The lawsuit challenges a portion of SB 747 that reduces from two to one the number of follow-up mail verification notices for same-day voters.

“Instead of two mailed notices, same-day registrants are notified in person at same-day registration that the address provided on their registration form will be verified by a single notice mailing sent to their address,” elections board lawyers wrote. “Thus, after leaving early voting, same-day registrants know that the address-verification mailing is coming, and they know that if they do not receive it, they will have failed address verification, they will not be registered, and their vote will not be counted.”

“Taken as a whole, the burden this places on an individual registering to vote using same-day registration is a reasonable, nondiscriminatory restriction that is counterbalanced by the government interest in ensuring only eligible votes are counted,” according to the elections board’s court filing.

The Democratic lawsuit arrived on the same day that state lawmakers voted to override Gov. Roy Cooper’s veto of SB 747. Plaintiffs working with Democratic elections lawyer Marc Elias’ law firm filed a separate complaint on the same day.

SB 747 sets Election Day as the deadline for mail-in absentee ballots, ending a three-day grace period under the state’s previous law. It bans private funding of elections administration. It clarifies rules for party-sponsored poll site election observers. It bans drop boxes for ballots. It makes a number of other changes in a 43-page document.

“North Carolina Senate Bill 747 (“S.B. 747”), which became law today, is a direct assault on the ‘most fundamental’ right to vote,” according to the Democrats’ initial complaint. “In fact, despite its innocuous-sounding name, ‘An Act to Make Various Changes Regarding Elections Law,’ S.B. 747 … is designed to undermine the right to vote in North Carolina.”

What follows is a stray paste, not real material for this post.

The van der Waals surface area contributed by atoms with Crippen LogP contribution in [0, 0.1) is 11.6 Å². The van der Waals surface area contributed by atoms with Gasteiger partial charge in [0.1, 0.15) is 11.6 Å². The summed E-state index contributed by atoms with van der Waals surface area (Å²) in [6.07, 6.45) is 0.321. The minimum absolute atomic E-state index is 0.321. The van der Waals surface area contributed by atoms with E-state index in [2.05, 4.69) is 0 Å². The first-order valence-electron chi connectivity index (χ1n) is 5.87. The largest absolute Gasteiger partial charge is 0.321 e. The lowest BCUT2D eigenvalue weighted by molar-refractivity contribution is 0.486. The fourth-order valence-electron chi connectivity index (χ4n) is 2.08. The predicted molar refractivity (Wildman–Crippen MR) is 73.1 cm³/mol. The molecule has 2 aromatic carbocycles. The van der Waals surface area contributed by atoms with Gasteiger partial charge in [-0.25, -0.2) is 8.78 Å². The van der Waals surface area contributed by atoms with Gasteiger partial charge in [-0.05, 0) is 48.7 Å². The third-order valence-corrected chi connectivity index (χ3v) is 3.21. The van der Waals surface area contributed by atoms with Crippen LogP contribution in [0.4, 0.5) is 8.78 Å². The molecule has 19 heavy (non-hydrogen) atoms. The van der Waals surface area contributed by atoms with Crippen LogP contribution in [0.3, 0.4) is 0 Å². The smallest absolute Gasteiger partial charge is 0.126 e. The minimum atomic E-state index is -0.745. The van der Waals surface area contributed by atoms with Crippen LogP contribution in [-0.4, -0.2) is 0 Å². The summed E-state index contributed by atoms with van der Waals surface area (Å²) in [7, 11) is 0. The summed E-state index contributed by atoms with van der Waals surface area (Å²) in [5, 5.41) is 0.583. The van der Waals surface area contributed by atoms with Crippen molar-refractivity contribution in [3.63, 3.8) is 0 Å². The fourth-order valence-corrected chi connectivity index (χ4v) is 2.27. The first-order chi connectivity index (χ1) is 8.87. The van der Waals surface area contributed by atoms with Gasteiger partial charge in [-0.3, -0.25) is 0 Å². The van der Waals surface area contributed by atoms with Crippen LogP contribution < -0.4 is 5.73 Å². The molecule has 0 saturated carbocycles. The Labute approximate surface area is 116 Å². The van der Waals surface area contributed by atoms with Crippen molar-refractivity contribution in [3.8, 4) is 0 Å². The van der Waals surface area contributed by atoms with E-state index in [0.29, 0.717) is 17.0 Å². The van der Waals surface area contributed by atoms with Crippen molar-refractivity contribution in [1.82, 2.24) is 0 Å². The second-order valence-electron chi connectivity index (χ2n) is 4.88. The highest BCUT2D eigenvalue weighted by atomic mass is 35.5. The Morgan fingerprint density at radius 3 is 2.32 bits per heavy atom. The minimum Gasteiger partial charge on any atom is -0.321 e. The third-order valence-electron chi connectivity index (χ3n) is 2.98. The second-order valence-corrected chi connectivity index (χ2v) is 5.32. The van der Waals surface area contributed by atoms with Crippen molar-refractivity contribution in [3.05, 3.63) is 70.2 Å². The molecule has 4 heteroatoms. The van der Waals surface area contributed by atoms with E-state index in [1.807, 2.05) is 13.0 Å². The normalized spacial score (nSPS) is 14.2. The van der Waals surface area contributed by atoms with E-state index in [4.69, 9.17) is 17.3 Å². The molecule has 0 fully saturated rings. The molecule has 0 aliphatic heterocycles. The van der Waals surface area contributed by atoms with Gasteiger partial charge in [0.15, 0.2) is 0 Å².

“The changes it adopts would make it much harder for some North Carolinians to register to vote, would allow ballots by same-day registrants to be rejected without any notice to the voter or any right to challenge the rejection, would permit an influx of intimidating and largely unconstrained poll observers into voting places, and would require the discarding of absentee ballots that are returned even a minute after the polls close on election day (no matter how far in advance of the election voters place their ballots in the mail),” the complaint added. “The U.S. Constitution, the North Carolina Constitution, and multiple federal statutes prohibit these myriad efforts at vote suppression, which will disenfranchise many North Carolinians.”

The suit seeks to block elections officials from: “(1) requiring same-day registrants to produce documentation that other registrants do not need to produce, (2) denying a same-day registrant’s application to register without providing that individual with sufficient notice and an opportunity to be heard, (3) rejecting a same-day registrant’s application to register based on the return of a single notice by the U.S. Postal Service as undeliverable, (4) refusing to include in the official vote totals any absentee ballots that are postmarked by election day and received after 7:30 p.m. on election day but before 5:00 p.m. three days after election day, (5) applying different voting-registration standards, practices, or procedures to different groups of individuals in the same county, (6) failing to provide a free access system by which same-day registrants can track their retrievable ballots, and/or (7) permitting poll observers to intimidate, threaten, or coerce or to attempt to intimidate, threaten, or coerce voters.”